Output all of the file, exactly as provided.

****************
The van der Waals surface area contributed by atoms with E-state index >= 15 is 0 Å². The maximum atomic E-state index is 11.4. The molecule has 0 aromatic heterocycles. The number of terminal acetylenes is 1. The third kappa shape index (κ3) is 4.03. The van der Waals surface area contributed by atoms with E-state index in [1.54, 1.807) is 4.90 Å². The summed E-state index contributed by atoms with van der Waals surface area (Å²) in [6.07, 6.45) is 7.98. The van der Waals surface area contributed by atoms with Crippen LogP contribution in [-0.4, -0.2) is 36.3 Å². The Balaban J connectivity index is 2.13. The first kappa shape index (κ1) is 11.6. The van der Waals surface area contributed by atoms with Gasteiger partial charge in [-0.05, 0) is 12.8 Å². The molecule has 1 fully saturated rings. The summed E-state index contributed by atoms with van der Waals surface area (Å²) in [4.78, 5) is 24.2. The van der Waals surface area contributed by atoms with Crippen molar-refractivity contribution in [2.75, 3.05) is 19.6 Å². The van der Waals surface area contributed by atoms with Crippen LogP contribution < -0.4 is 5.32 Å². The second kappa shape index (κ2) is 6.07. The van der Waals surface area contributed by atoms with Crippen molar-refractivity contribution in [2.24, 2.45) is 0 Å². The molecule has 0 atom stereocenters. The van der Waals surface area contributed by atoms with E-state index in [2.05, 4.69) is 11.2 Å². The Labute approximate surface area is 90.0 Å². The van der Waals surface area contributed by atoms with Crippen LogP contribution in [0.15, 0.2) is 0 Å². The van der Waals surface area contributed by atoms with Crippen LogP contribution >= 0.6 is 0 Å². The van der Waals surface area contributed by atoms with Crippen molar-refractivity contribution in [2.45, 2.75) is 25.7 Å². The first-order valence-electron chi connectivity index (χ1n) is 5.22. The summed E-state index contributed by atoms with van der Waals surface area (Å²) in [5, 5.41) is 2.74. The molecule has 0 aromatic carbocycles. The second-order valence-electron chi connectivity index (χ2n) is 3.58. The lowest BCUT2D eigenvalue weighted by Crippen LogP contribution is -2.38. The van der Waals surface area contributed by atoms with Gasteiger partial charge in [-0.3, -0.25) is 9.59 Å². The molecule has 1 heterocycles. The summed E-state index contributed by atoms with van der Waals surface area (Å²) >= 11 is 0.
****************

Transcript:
The van der Waals surface area contributed by atoms with E-state index >= 15 is 0 Å². The maximum atomic E-state index is 11.4. The molecule has 0 aromatic heterocycles. The number of terminal acetylenes is 1. The third kappa shape index (κ3) is 4.03. The van der Waals surface area contributed by atoms with E-state index in [1.54, 1.807) is 4.90 Å². The summed E-state index contributed by atoms with van der Waals surface area (Å²) in [6.07, 6.45) is 7.98. The van der Waals surface area contributed by atoms with Crippen LogP contribution in [-0.4, -0.2) is 36.3 Å². The Balaban J connectivity index is 2.13. The first kappa shape index (κ1) is 11.6. The van der Waals surface area contributed by atoms with Gasteiger partial charge in [-0.05, 0) is 12.8 Å². The molecule has 1 fully saturated rings. The summed E-state index contributed by atoms with van der Waals surface area (Å²) in [4.78, 5) is 24.2. The van der Waals surface area contributed by atoms with Crippen molar-refractivity contribution in [2.75, 3.05) is 19.6 Å². The van der Waals surface area contributed by atoms with Crippen LogP contribution < -0.4 is 5.32 Å². The second kappa shape index (κ2) is 6.07. The van der Waals surface area contributed by atoms with Crippen molar-refractivity contribution in [2.24, 2.45) is 0 Å². The molecule has 0 atom stereocenters. The van der Waals surface area contributed by atoms with E-state index in [2.05, 4.69) is 11.2 Å². The Labute approximate surface area is 90.0 Å². The van der Waals surface area contributed by atoms with Crippen LogP contribution in [0.15, 0.2) is 0 Å². The van der Waals surface area contributed by atoms with Crippen LogP contribution >= 0.6 is 0 Å². The van der Waals surface area contributed by atoms with Crippen molar-refractivity contribution in [2.45, 2.75) is 25.7 Å². The first-order valence-electron chi connectivity index (χ1n) is 5.22. The summed E-state index contributed by atoms with van der Waals surface area (Å²) in [5, 5.41) is 2.74. The molecule has 0 aromatic carbocycles. The second-order valence-electron chi connectivity index (χ2n) is 3.58. The lowest BCUT2D eigenvalue weighted by Crippen LogP contribution is -2.38. The van der Waals surface area contributed by atoms with Gasteiger partial charge in [-0.3, -0.25) is 9.59 Å². The molecule has 1 heterocycles. The summed E-state index contributed by atoms with van der Waals surface area (Å²) >= 11 is 0.